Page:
There was an ord farmer iv 'Arton did dwell, (ord = old, Harton)
Iv 'Arton 'e lived and you all know 'im well.
'E gav tiv 'is lads a cord tatie pie, (cord = cold)
Withoot a bit o' meat in, and that's not a lie.
When ah cum tiv 'Arton 'twas iv a Settherday neet,
The rattle in their bellies was enough ti give yer freyt,
Then the tahm cums, ah taks mi seeat,
Up comes a tatie pie and a ruddy great lump o' meeat.
Noo we're threshin' bi steam and there's water fer ti lead,
There's yan fer ti dhrave and another fer ti feed,
There's yan up a height and there's yan doon below,
There's two to carry corn and there's a couple jackin' straw.
Noo we 'ev six 'osses, they all are varry thin,
You can coont ev'ry beann as it lays in the skin, (beann = bone)
There's three lame in t' leg, there's three swung in t' back,
But they gang varry weel tiv a 'Warve gee back!'
Noo, all you young lads as wants ti learn ti ploo,
You want ti gan tiv 'Arton and they'll show yer how,
Or if it be right as ah've 'eard 'em say,
They'll mak yer ploo five yacker iv a day. (yacker = acres)
Noo, all you young lasses as wants ti get fat,
You want ti gan tiv 'Arton and wear a white 'at.
There's pies made of iron and there's puddens made o' bran,
And the' rattle in your bellies like an ord tin can.
We 'ad an ord yow, she deed a fortnit today,
She must 'a' been fat, cos I 'eard foreman say,
'Bring 'er up, bullocky, bring 'er up on t'sly,
She'll mak these lads some rare mutton pie.'
She come onti table reekin' yat, (yat = hot)
Inches thick wi' mawks i' ruddy fat,
The' couldn't crawl off plate sae we 'ad 'em ti eat,
But as foreman says, 'Lads, they're all fresh meeat.'
Noo up comes gaffer wiv 'is 'at all of a side,
A handful o' rye and 'is beard all dry.
Burr if yer can't live decent ah think it is a sham, (sham = shame)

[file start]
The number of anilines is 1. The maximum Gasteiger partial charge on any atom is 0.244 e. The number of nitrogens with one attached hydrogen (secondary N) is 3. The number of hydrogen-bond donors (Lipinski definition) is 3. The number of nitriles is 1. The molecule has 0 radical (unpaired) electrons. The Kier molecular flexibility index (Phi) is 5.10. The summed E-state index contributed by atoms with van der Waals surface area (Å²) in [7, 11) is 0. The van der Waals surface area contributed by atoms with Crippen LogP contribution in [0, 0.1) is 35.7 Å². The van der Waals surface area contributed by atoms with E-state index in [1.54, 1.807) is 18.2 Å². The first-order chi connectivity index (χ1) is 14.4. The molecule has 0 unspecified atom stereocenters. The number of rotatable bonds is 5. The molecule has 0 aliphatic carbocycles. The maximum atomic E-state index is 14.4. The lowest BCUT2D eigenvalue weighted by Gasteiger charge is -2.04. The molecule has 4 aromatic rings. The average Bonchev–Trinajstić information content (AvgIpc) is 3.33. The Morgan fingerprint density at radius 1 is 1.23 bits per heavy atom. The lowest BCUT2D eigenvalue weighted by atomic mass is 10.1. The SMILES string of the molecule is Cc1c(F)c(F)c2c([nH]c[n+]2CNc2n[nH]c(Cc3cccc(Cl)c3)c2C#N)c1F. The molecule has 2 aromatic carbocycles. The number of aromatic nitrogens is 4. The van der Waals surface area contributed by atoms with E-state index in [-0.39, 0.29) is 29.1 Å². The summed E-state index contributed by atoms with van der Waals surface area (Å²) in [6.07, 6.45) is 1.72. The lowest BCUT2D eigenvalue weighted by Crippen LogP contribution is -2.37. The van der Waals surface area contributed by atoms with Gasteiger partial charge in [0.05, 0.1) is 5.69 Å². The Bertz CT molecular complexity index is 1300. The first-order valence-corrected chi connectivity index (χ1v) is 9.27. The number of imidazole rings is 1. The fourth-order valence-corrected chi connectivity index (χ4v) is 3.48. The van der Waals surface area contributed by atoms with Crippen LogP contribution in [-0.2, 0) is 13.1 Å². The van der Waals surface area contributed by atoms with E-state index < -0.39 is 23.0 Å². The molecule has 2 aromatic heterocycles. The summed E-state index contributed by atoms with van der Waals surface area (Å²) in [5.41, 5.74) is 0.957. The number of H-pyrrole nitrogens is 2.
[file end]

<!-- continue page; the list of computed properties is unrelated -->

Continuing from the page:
An ah's gan ti 'av a word wi' oor ord man.
Recorded at his home, The Old Chapel, Bossall, 21st April 2006.
This is a traditional song about Yorkshire, collected in Yorkshire.
Universally associated with North East Scotland, 'bothy ballads' were composed and sung by hired farm workers who were housed in a 'bothy', often little more than a hovel, in very poor conditions. All of the hired lads, except sometimes the foreman, slept in this makeshift dormitory, sometimes a loft above the cattle byre or stables. Farms were often too remote from towns and villages for the lads to live at home and commute and there was little or no public transport even if this were feasible. Invariably these bothy ballads made wry comments on the conditions on various farms, and often were adapted from describing one farm to another. Given the conditions their composers had to endure it is quite likely that many of them were communal compositions.
Similar conditions prevailed during the nineteenth century on Yorkshire Wolds farms. Farms tended to be large, often part of a large estate, and labour was scarce so a similar system to North East Scotland prevailed, with all of the young male workers sharing a shed or a barn loft. This system prevailed on the Wolds right upto World War Two. Mutton Pie, its more common title, then is one of the few bothy ballads found outside Scotland. Although it probably originated on the Wolds farms, it is known throughout the East Riding and has spread into north Lincolnshire and the North Riding. It is as popular in the East Riding as An Acre of Land TYG23. A related song of three stanzas is sung in South Yorkshire and the Midlands in which the dead sheep has become an old sow. (See An East Riding Songster, Gardham, p48 and The South Yorkshire Songbook, Davenport, p12).
In the East Riding it has developed two equally strong tunes with different choruses:
'To me whack—fol—the diddle all the day,
To me whack fol the diddle all the day.'
'Fol the diddle-i-do, fol the diddle day.'
Norman's version, the longest I have come across, has no chorus, but the tune is the one associated with the second given above. One of our singers, John Greaves, had heard of a Rookdale version with fifty or more verses.
Harton is just to the north of Bossall, both between the A166 and A64 a few miles north of Stamford Bridge.